Another commercial fishing season is here, and the race is on to get those potentially lucrative “marker" sets. Back in the good old days, a series of signs designating where fishing was prohibited were placed on posts across the Copper River Flats or typically nailed to trees near various streams and bays on Prince William Sound.
While the road survived, it is definite need of considerable repair. In several places, including sharp curves, the outer banks have eroded all the way up to the white line marking the edge of the pavement.
With the tempo picking up all over town, one can tell another fishing season is right around the corner.
Spring is in the air, with contractors for the U.S. Forest Service and a crew from the Alaska Department of Transportation are taking advantage of unusually dry weather to push ahead on projects near Eyak Lake.
On March 27 of every year, I pause to ponder the impact of the 1964 Great Alaska Earthquake on the Copper River Delta. Prior to the 9-foot uplift caused by that 9.2 magnitude event, much of the Delta was a broad intertidal plain.
How many chairlifts would you guess there are in the United States? Well, Peter Landsman, a lift supervisor at Jackson Hole Mountain Resort, in Wyoming, recently completed a 22-year quest to ride, photograph, and document every one of them. While discovering the magic number was 2,381, the one he tagged as most challenging to document is right out our backdoor.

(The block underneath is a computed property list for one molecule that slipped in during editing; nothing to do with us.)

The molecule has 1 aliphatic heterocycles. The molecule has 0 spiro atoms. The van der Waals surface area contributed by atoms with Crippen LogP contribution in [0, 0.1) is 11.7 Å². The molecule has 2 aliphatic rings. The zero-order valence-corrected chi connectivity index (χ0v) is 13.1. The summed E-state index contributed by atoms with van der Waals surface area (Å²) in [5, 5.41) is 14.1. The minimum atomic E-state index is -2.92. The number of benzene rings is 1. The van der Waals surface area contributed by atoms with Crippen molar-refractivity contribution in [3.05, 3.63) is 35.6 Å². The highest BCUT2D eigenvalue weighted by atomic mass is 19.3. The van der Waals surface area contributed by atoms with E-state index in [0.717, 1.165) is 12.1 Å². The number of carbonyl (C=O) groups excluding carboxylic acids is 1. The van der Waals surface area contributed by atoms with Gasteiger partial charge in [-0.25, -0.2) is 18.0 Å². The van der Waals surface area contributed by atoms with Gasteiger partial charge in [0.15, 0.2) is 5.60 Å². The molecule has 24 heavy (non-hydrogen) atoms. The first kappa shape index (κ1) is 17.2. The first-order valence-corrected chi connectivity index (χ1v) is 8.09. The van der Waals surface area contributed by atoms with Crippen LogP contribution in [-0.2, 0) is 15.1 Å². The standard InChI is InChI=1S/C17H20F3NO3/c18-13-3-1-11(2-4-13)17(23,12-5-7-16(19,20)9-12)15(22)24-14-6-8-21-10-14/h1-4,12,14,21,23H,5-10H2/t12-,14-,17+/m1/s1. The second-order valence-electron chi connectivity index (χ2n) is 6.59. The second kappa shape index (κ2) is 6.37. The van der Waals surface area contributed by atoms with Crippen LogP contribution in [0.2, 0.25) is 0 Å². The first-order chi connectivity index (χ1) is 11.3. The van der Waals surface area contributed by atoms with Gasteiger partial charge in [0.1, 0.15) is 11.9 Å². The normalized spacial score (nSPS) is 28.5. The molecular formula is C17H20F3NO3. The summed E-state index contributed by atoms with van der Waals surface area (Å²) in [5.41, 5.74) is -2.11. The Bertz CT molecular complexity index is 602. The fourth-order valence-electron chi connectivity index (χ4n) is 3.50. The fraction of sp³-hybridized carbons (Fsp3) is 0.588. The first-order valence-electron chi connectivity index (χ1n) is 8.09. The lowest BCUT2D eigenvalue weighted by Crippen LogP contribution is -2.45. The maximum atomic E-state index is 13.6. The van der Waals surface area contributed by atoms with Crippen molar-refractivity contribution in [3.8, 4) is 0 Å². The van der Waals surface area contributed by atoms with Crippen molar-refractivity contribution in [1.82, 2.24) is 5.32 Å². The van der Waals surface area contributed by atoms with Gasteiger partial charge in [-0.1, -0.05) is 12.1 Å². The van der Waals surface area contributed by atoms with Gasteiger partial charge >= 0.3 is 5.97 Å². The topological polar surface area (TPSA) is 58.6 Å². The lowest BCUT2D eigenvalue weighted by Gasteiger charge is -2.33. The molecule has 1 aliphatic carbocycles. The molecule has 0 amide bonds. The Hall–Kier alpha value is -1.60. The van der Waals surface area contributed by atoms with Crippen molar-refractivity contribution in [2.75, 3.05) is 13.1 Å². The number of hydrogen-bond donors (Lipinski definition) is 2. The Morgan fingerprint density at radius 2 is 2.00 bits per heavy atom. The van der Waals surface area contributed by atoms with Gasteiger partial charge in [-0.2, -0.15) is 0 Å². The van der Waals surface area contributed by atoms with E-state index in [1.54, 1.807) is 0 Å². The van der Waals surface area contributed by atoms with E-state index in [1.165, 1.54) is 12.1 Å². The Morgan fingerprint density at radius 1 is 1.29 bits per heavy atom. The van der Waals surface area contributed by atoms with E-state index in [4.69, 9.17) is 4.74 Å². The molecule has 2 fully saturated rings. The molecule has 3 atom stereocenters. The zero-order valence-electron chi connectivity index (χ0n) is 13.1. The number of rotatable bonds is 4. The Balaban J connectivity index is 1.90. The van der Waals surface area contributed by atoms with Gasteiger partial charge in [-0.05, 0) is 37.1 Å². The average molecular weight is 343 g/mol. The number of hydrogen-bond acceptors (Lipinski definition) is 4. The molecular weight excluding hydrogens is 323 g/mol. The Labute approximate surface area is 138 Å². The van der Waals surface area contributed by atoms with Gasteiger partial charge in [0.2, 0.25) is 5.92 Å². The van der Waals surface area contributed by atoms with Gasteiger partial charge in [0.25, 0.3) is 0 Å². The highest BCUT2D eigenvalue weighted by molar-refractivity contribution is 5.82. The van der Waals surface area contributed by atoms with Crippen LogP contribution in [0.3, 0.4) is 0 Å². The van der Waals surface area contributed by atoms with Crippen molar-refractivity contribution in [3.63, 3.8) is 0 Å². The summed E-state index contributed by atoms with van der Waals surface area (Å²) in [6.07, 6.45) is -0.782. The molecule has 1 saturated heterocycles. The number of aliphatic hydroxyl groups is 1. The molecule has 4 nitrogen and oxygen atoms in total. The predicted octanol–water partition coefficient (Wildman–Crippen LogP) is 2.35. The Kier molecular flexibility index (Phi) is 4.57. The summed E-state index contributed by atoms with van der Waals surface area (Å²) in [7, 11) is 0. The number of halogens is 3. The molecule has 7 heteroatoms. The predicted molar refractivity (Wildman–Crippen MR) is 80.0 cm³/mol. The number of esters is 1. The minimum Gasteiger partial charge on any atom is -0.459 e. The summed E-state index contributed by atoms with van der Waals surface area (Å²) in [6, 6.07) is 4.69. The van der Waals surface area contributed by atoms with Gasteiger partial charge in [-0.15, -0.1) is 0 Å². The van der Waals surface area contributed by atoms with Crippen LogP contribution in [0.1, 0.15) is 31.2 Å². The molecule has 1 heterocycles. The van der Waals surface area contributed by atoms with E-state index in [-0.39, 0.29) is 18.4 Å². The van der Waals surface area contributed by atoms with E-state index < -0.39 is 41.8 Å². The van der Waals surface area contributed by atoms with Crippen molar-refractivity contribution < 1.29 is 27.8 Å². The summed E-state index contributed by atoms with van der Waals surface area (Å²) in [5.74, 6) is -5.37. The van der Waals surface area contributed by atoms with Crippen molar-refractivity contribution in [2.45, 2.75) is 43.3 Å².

Cordovans are famous for their generous help to those in need. A recent PBS TV News Special Report described another group of small-town people that are doing something special for those devastated by unforeseen events.
At the end of Part II of this saga, we had made it back to the Alaganik landing from our cabin at Pete Dahl, only to discover the Copper River Highway had washed out near the Sheridan River Bridge. There were no cell phones in 1966, so we were stranded and out of touch.
In September 1966, with abundant sunshine and a brushless Copper River Delta in the background, my wife-to-be Sue was all smiles after a two-hour cruise/hike to our duck cabin at Pete Dahl. Photo courtesy of Dick Shellhorn
The Alaganik Landing road was built shortly after the 1964 Good Friday earthquake to provide tidal access to Alaganik Slough, which was now 9-feet shallower due to the uplift caused by that major geological event.